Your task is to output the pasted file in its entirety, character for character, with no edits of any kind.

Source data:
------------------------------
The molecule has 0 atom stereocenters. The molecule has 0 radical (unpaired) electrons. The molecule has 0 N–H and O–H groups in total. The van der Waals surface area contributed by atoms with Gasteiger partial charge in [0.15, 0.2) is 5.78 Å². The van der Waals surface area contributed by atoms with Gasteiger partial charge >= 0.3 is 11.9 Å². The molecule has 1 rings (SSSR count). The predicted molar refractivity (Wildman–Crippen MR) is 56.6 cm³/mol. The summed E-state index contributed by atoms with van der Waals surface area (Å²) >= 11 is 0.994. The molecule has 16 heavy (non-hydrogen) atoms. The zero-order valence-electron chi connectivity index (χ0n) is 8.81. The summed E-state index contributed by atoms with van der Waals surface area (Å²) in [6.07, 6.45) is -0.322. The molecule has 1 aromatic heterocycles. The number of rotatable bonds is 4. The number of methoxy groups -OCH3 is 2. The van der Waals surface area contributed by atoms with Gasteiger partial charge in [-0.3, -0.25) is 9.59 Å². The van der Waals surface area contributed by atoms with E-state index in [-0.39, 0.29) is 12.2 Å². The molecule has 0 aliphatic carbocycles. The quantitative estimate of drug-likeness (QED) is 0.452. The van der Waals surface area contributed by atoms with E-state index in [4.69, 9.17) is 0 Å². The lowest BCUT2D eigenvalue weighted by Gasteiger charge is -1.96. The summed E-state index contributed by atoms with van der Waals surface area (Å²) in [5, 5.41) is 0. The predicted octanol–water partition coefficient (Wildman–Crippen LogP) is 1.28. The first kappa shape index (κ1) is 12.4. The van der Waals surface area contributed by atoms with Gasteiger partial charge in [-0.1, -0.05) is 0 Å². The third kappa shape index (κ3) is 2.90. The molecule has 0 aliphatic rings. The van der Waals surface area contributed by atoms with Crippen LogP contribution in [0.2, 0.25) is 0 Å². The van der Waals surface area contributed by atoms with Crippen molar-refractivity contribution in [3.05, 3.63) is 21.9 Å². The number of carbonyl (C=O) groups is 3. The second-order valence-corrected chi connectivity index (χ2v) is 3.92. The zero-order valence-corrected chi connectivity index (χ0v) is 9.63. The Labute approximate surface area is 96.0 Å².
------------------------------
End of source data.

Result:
The molecule has 0 atom stereocenters. The molecule has 0 radical (unpaired) electrons. The molecule has 0 N–H and O–H groups in total. The van der Waals surface area contributed by atoms with Gasteiger partial charge in [0.15, 0.2) is 5.78 Å². The van der Waals surface area contributed by atoms with Gasteiger partial charge >= 0.3 is 11.9 Å². The molecule has 1 rings (SSSR count). The predicted molar refractivity (Wildman–Crippen MR) is 56.6 cm³/mol. The summed E-state index contributed by atoms with van der Waals surface area (Å²) >= 11 is 0.994. The molecule has 16 heavy (non-hydrogen) atoms. The zero-order valence-electron chi connectivity index (χ0n) is 8.81. The summed E-state index contributed by atoms with van der Waals surface area (Å²) in [6.07, 6.45) is -0.322. The molecule has 1 aromatic heterocycles. The number of rotatable bonds is 4. The number of methoxy groups -OCH3 is 2. The van der Waals surface area contributed by atoms with Gasteiger partial charge in [-0.3, -0.25) is 9.59 Å². The van der Waals surface area contributed by atoms with E-state index in [-0.39, 0.29) is 12.2 Å². The molecule has 0 aliphatic carbocycles. The quantitative estimate of drug-likeness (QED) is 0.452. The van der Waals surface area contributed by atoms with E-state index in [4.69, 9.17) is 0 Å². The lowest BCUT2D eigenvalue weighted by Gasteiger charge is -1.96. The summed E-state index contributed by atoms with van der Waals surface area (Å²) in [5, 5.41) is 0. The predicted octanol–water partition coefficient (Wildman–Crippen LogP) is 1.28. The first kappa shape index (κ1) is 12.4. The van der Waals surface area contributed by atoms with Gasteiger partial charge in [-0.1, -0.05) is 0 Å². The third kappa shape index (κ3) is 2.90. The molecule has 0 aliphatic rings. The van der Waals surface area contributed by atoms with Crippen LogP contribution in [0.2, 0.25) is 0 Å². The van der Waals surface area contributed by atoms with Crippen molar-refractivity contribution in [3.05, 3.63) is 21.9 Å². The number of carbonyl (C=O) groups is 3. The second-order valence-corrected chi connectivity index (χ2v) is 3.92. The zero-order valence-corrected chi connectivity index (χ0v) is 9.63. The Labute approximate surface area is 96.0 Å².